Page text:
Pasta is typically one of the first foods to go when people are looking to reduce calories and carbs in their diet. But with some knowledge of what pasta does for your body, you can easily make it part of your diet and keep it around.
• Calories and Carbs and More
Most pasta contains around 200 calories and 40g carbs per cup, so it’s not really considered a low-calorie or low-carb food. That doesn’t necessarily make it bad, but it’s important to have this knowledge and adjust accordingly to your dietary needs. Pasta also contains a good variety of nutrients like protein, B6, manganese, iron, and thiamin, among others.
• Whole-Grain Can Help
Going with whole-grain pasta over the usual white pasta can help shave off calories and carbs and also increase fiber intake. This will help increase your feelings of fullness as it takes longer to digest. It’s worth noting too that pasta is considered a low-glycemic index food, which means it won’t spike your blood sugar levels like high-glycemic foods do.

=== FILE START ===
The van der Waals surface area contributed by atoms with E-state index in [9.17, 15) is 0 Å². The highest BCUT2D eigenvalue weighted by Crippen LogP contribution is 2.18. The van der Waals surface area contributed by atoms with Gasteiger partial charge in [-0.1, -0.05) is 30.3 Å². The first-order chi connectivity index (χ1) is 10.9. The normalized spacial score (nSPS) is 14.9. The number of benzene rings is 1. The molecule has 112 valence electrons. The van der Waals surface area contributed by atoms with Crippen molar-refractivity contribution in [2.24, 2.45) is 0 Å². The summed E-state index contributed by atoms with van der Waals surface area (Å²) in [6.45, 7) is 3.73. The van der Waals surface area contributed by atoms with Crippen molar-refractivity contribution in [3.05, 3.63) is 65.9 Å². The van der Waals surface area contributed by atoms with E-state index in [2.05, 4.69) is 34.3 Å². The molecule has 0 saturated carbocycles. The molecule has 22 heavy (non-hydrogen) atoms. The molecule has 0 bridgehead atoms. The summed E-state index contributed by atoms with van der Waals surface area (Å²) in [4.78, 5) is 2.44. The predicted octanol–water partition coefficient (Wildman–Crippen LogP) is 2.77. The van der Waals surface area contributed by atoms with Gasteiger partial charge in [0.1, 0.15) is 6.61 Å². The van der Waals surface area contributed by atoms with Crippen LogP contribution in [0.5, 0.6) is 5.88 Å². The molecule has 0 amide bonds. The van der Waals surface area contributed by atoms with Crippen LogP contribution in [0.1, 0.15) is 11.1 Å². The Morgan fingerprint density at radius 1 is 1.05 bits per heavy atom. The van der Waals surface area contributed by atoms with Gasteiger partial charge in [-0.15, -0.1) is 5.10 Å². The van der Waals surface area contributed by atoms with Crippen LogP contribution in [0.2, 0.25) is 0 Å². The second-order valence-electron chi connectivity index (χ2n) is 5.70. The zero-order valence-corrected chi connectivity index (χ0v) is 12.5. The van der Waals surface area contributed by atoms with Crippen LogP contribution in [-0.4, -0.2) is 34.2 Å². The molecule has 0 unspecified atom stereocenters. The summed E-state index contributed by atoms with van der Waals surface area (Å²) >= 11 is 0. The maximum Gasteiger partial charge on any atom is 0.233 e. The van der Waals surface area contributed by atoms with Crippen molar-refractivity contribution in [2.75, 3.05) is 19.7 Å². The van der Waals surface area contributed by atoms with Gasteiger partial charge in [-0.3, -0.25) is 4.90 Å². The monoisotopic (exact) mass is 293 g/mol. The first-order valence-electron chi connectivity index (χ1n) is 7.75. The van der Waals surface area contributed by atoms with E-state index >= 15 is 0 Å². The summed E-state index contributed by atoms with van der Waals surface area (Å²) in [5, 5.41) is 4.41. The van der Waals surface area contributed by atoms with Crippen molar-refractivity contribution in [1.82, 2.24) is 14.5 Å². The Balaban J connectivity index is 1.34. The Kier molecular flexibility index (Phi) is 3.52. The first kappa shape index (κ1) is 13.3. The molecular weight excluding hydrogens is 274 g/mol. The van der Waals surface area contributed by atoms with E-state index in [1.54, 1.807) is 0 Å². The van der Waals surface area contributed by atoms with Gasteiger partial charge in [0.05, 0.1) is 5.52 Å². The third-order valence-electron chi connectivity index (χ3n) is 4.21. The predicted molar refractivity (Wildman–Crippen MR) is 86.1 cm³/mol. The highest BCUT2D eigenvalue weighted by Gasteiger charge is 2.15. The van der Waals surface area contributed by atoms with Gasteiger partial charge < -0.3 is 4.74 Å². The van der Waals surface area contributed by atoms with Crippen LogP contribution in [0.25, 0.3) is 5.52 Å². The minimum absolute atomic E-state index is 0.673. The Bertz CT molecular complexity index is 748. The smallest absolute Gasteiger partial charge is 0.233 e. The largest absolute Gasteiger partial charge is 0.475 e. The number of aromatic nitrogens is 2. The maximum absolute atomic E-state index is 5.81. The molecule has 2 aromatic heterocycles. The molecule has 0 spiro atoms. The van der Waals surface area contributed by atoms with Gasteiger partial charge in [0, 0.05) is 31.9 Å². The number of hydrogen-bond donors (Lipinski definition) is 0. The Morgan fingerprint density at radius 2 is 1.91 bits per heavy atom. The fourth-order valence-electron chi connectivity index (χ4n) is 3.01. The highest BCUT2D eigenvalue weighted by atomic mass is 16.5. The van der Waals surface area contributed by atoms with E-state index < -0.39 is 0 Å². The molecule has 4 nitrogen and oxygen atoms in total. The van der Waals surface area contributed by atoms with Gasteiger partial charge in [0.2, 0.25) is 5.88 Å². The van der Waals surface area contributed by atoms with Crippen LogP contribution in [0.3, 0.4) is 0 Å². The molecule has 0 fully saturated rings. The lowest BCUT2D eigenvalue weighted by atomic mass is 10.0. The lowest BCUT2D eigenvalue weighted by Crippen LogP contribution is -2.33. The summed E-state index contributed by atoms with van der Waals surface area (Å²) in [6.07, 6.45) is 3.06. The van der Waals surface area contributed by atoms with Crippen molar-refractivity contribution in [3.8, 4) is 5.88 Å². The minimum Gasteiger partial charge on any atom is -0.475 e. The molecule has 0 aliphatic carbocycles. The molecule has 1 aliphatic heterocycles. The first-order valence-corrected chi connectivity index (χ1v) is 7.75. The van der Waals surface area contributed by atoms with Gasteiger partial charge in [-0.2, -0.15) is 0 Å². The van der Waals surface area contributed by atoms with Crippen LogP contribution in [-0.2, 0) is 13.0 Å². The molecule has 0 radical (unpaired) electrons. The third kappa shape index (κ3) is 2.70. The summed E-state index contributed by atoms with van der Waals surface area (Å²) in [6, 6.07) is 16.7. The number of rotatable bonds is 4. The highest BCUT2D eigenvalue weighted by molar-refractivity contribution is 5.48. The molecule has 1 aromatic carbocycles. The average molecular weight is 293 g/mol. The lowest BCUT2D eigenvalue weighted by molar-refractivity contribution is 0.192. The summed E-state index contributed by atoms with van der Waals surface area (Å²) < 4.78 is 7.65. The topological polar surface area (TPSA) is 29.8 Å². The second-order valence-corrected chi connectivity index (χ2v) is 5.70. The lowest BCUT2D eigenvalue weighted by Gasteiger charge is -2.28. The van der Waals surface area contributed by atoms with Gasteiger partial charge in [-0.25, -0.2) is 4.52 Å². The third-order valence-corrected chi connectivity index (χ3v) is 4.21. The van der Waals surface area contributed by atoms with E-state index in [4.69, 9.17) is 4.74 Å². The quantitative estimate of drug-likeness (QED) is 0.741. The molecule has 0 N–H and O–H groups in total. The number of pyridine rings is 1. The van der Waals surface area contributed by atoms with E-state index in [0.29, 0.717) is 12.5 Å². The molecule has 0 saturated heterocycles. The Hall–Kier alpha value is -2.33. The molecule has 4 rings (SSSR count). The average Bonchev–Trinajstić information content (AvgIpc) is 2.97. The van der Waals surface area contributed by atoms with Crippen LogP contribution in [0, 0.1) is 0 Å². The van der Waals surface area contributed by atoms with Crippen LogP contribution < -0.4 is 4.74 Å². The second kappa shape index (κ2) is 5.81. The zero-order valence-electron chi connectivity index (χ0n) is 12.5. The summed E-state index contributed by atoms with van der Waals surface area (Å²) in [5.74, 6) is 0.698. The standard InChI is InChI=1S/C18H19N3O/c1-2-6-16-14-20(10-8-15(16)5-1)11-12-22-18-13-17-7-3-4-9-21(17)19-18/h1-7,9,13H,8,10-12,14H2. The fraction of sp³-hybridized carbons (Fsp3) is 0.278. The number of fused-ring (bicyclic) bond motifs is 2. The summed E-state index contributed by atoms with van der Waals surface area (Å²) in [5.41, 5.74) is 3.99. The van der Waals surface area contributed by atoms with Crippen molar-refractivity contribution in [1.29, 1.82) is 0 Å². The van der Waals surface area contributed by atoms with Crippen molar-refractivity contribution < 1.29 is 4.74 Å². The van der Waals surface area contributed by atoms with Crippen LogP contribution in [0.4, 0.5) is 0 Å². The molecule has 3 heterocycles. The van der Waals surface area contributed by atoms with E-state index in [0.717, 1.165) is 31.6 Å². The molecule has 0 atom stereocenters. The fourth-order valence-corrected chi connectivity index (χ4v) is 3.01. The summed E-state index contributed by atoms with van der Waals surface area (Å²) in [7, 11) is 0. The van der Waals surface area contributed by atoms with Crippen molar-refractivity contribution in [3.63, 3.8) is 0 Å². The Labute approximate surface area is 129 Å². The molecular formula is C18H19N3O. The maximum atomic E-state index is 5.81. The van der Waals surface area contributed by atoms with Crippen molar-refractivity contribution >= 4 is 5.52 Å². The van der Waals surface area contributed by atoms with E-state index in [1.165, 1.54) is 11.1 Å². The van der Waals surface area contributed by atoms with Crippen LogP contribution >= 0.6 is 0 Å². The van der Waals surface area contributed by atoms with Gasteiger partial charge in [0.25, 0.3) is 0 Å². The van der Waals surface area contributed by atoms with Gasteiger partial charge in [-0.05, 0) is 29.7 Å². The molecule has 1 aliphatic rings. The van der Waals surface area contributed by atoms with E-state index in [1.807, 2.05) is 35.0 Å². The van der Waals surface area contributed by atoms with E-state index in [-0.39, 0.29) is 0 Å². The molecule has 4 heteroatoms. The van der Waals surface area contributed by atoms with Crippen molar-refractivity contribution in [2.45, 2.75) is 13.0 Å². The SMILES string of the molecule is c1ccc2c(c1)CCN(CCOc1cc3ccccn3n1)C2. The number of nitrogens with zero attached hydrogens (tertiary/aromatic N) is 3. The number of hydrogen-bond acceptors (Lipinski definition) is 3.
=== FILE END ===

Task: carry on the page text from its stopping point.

• Watch the Sauce
Most off-the-shelf pasta sauces are very high in sugar and add lots of calories (usually around 70 calories per ½ cup) to your dishes unknowingly and unnecessarily. Consider making your own using tomato sauce and adding spices. Or keep things simple and go with just roasted garlic and some olive oil and spices like red pepper flakes, basil, and oregano.
• Balance It Out
Pasta is great because it’s so versatile. Add plenty of vegetables to your pasta dish and top it with your choice of lean protein to make it a complete and balanced meal. You’ll also increase everyone’s satisfaction and fullness with these additions.
Those with celiac disease or gluten-sensitivity have options as well. There are gluten-free varieties of pasta available that switch out the wheat ingredients with things like brown rice or quinoa.
Like most things you eat, moderation is key. If you’re realistic with your pasta serving sizes and what you put on top, pasta can definitely be part of your healthy diet.
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